Here’s House Oversight Committee Chair James Comer on Fox News:
I’ll tell you one of the things that I don’t think’s been picked up a lot that’s going to be a problem: I had two calls yesterday, one from a county attorney in Kentucky and one from a county attorney in Tennessee. They were Republican, obviously, both states are heavily Republican. They want to know if there are ways they can go after the Bidens now. They’ve opened up a can of worms, they’ve set precedents now that we can’t go back on.
The “one of the things that I don’t think’s been picked up on a lot” part is particularly funny since a lawyer whose firm represents some Trump advisers made exactly this argument in The New York Times last week, when it was just as dishonest as it is coming from Comer. The can of worms is only opened up if you take for granted that Bragg’s prosecution was purely political, and even if you grant that—a big stretch given the documentation on offer—Bragg is the prosecutor where Trump did the thing that is allegedly a crime. How is a local prosecutor in Kentucky or Tennessee going to tie any Bidens to alleged crimes in their county?
But note the lack of pretense that this is about anything but retaliation. There’s the cursory gesture at regret that precedents have been set “that we can’t go back on,” but that’s in defense of a claim that this is a precedent for things it is not a precedent for. Michael Cohen went to prison for his role in this scheme and the Trump Justice Department worked to avert further investigations. Whether Bragg can make the case that what Trump personally did was a violation of New York criminal law remains to be seen—again, Trump’s lawyers will have the chance to aggressively defend their client—but the charges against Trump are a far cry from a Kentucky county attorney saying “Can I go after the Bidens for … something?” (Comer, remember, was whining about the lack of prosecution of Beau Biden before Bragg indicting Trump seemed like a serious likelihood.)
Comer wasn’t the only one making this threat. Appearing on Fox News, former George W. Bush official Ari Fleischer was even more explicit about it as a threat and as retaliation.
“One of the raps against Donald Trump is that he violates the norms, and as a result the Democrats had no choice, prosecutors had no choice. But Sean, what’s happened to Donald Trump is actually the real violation of the norms,” Fleischer said, touching on (and lying about) the impeachments of Trump and framing Bragg’s prosecution as wholly political. The implication is that no amount of wrongdoing by Trump could justify Democrats taking action against him—the reaction to Trump’s actions will always be the more profound violation of norms.
Then Fleischer moved on to the retaliation part.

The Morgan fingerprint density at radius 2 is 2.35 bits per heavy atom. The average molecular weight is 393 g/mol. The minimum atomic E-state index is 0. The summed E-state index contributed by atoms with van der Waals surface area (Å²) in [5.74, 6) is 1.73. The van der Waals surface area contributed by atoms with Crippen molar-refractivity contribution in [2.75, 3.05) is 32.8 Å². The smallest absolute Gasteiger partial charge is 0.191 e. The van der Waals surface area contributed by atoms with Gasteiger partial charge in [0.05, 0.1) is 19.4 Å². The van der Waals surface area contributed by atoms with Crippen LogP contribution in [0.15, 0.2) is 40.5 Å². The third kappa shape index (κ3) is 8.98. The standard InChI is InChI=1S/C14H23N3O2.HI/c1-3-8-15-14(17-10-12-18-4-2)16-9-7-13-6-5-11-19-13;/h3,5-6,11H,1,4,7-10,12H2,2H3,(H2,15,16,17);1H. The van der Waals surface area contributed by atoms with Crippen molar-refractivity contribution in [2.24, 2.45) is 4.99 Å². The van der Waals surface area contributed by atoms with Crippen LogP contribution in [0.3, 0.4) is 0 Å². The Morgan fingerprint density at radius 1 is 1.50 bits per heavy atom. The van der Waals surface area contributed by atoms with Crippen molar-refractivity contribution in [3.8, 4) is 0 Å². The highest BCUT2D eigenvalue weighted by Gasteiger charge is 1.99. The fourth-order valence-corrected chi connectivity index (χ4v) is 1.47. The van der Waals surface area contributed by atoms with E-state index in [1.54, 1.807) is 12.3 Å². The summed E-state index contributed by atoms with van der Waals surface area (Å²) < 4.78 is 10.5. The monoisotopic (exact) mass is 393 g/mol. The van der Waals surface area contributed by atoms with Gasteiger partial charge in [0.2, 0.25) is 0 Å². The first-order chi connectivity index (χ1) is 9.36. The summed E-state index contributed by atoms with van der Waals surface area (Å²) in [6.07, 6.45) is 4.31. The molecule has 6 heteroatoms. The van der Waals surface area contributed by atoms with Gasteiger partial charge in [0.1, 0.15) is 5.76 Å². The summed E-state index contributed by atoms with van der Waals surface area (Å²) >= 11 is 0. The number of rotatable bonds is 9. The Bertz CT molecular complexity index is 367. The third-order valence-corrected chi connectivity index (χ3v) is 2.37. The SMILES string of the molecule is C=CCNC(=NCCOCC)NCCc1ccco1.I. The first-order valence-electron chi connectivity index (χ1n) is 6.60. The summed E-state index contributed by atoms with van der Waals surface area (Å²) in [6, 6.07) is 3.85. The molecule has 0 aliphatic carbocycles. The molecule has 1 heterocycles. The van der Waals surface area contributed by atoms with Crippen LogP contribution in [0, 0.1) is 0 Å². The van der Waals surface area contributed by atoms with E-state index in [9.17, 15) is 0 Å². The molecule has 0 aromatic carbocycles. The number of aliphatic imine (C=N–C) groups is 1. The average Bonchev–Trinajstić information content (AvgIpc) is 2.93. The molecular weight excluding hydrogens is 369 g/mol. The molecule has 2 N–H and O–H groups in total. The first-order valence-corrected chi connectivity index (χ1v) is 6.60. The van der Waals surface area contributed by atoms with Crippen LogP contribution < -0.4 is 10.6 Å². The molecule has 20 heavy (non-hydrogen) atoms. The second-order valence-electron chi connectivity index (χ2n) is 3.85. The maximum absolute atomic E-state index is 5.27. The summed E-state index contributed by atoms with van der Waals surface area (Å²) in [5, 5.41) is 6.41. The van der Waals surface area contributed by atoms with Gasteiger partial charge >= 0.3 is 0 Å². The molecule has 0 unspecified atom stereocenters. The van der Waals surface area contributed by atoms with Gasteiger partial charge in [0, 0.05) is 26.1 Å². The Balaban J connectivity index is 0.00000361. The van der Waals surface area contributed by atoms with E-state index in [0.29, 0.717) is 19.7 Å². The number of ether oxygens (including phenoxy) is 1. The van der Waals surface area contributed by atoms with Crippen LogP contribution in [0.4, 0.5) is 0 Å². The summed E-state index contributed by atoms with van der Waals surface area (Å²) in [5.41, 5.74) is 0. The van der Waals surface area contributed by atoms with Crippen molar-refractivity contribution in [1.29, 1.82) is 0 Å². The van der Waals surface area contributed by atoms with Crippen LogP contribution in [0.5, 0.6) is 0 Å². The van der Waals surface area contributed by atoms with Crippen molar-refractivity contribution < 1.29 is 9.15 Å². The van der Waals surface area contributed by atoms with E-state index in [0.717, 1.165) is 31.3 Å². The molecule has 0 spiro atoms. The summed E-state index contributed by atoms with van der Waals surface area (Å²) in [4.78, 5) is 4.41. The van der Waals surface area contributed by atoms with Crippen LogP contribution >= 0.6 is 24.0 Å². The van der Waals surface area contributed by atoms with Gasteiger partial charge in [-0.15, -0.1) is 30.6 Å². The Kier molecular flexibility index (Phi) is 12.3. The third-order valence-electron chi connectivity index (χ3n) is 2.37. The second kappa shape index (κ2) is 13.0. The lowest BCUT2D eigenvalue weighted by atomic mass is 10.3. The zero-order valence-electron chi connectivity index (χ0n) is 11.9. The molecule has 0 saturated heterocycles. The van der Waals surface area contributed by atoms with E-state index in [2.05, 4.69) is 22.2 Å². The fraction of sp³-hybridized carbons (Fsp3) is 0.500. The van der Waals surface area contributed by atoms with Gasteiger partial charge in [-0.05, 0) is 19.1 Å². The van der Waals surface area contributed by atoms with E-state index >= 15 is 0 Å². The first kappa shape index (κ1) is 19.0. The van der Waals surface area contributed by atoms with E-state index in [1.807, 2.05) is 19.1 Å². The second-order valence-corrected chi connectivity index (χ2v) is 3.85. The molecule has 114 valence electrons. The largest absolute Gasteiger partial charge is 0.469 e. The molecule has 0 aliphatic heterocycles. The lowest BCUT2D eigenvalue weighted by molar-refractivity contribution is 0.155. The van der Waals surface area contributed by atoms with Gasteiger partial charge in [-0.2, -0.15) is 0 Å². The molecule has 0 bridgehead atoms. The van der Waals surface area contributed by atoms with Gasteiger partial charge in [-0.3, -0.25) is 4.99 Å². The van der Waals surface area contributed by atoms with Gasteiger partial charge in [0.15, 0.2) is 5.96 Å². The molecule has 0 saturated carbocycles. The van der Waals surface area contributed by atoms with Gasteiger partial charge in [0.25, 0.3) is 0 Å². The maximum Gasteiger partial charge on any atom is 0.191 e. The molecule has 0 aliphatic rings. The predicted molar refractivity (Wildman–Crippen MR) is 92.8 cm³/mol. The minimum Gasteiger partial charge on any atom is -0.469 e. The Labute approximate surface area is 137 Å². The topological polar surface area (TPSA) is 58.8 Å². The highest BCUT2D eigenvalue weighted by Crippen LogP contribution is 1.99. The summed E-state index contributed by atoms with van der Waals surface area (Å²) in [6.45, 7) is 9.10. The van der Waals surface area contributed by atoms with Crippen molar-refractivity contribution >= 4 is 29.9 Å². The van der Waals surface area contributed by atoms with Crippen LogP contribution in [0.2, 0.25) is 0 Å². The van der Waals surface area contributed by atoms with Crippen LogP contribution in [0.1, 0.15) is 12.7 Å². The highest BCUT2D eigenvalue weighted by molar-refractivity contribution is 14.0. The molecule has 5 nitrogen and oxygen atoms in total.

Here’s what I hope happens, Sean. I earnestly hope that conservative prosecutors in rural areas of America indict Bill Clinton, indict Hillary Clinton, indict Hunter Biden. Their only way and return to the norms is for one side to realize if they go too far the other will match them. And that is not the way we settle our disputes in America, they should be settled at the ballot box, not through the courts, but Republicans cannot unilaterally disarm. You can’t let them try to interfere in the 2024 election by doing to Donald Trump what they’re doing. And I say that as somebody who will criticize Donald Trump when he goes too far. The Democrats are violating the norms and they’re especially doing it through this case, this weak case, in Manhattan.
Bill Clinton? Hillary Clinton? Republicans are also complaining that the crimes Trump is charged with should have passed the statute of limitations, but Fleischer wants local prosecutors reaching back to, what, the 1990s to get Bill Clinton? And it seems safe to assume that if the Justice Department under Trump could not find a way to “lock her up,” there’s nothing to prosecute Hillary Clinton for. Maybe Hunter Biden went on a bender in a county with a Republican prosecutor sometime, but this is a ridiculous idea unless you’re solely motivated by revenge—which Fleischer can confidently assume his audience on Sean Hannity’s show is.
Fleischer, as a Republican of the Karl Rove school, also knows that projection is the way to go, accusing Democrats of trying to interfere in the 2024 election to distract from the fact that Trump’s alleged crimes are about an effort to cover up his sexual encounters until after the 2016 election, and shifting the burden of “violating the norms” from Trump onto Democrats. But we’re not talking about norms here. We’re talking about laws, and whether Trump broke them.
Republicans cannot be allowed to shift the question from where it belongs—can the Manhattan DA prove that Trump broke the law and get a jury to convict him?—to these outlandish “can of worms” retaliation schemes. There are enough ambitious Republican prosecutors in this country that if they thought they could get a court to allow them to charge Bill Clinton or Hillary Clinton or Hunter Biden with a crime, they would already have done it. This isn’t a serious threat of legal action, it’s a media strategy, and it’s the media’s job (outside of Fox News, which is obviously pushing it) to ensure that it fails to gain traction.
This New York Times analysis of Trump’s indictment is just gross
Trump attacks judge and prosecutor hours after being told to stop doing that